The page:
(WB) More than 100 LGBT or LGBT supportive organizations on March 11 released a joint open letter to health care providers and media outlets urging them to be aware that LGBT people may be at greater risk for the Coronavirus than the general public. 

D.C.’s Whitman-Walker Health is part of a coalition of six organizations that initiated the letter, according to a statement released by the groups. 


Other groups making up the coalition include the National LGBT Cancer Network, Health Professionals Advancing LGBT Equality; the LGBT senior’s advocacy group SAGE, the New York Transgender Advocacy Group, and the National Queer Asian Pacific Islander Alliance. 

“As the spread of the novel coronavirus a.k.a. COVID-19 increases, many LGBT people are understandably concerned about how this virus may affect us and our communities,” the letter states. 

“The undersigned want to remind all parties handling COVID-19 surveillance, response, treatment, and media coverage that LGBT communities are among those who are particularly vulnerable to the negative health effects of this virus,” the letter says. 

“Our increased vulnerability is a direct result of three factors,” the letter continues. “The LGBT population uses tobacco at rates that are 50 percent higher than the general population,” it says, adding, “COVID-19 is a respiratory illness that has proven particularly harmful to smokers.”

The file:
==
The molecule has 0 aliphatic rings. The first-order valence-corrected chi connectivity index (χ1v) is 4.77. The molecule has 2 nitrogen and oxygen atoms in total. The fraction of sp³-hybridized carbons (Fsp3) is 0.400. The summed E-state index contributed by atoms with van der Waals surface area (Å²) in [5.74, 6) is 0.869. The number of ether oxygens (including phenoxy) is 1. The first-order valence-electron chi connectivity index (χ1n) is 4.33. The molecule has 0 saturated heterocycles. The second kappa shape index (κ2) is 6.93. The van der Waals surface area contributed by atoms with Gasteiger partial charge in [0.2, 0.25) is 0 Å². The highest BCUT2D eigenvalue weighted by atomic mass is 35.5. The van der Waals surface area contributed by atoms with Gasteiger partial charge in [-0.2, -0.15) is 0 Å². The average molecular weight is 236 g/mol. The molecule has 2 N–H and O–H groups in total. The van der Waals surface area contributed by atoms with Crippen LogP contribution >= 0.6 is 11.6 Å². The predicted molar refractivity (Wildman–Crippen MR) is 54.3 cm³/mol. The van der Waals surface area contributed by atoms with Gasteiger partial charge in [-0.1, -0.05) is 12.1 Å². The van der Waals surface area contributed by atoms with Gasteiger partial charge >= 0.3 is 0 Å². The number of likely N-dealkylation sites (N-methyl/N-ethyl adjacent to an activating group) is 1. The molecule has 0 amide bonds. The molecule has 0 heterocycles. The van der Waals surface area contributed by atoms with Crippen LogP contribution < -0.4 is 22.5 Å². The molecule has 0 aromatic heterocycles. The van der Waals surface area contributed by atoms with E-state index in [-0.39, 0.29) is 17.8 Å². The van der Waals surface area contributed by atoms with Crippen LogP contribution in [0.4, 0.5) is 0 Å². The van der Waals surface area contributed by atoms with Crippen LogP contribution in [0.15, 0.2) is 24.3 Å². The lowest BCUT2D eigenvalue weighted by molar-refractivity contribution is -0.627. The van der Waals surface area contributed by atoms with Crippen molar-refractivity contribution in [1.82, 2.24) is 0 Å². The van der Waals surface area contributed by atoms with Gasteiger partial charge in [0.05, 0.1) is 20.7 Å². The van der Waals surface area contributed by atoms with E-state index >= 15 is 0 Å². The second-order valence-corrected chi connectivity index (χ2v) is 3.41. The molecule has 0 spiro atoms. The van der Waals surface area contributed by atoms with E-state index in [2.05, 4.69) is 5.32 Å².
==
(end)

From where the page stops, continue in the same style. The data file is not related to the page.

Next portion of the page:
The letter notes that the LGBT population also has higher rates of HIV and cancer, “which means a greater number of us may have compromised immune systems, leaving us more vulnerable to COVID-19 infections.” 

A third factor making LGBT people more vulnerable to the newly discovered virus, the letter claims, is LGBT people “continue to experience discrimination, unwelcoming attitudes, and lack of understanding from providers and staff in many health care settings.” As a result, the statement adds, “many are reluctant to seek medical care except in situations that feel urgent – and perhaps not even then.” 


The letter recommends that media outlets report on particular vulnerabilities of “any person” with a pre-existing respiratory illness, compromised immune system, or who uses tobacco products. It calls for providing LGBT individuals with “resource to find welcoming providers” if they are experiencing symptoms like a cough or fever and need to seek medical attention. 

The full text of the joint letter and additional information on how LGBT people may be impacted by the Coronavirus can be found at cancer-network.org/coronavirus.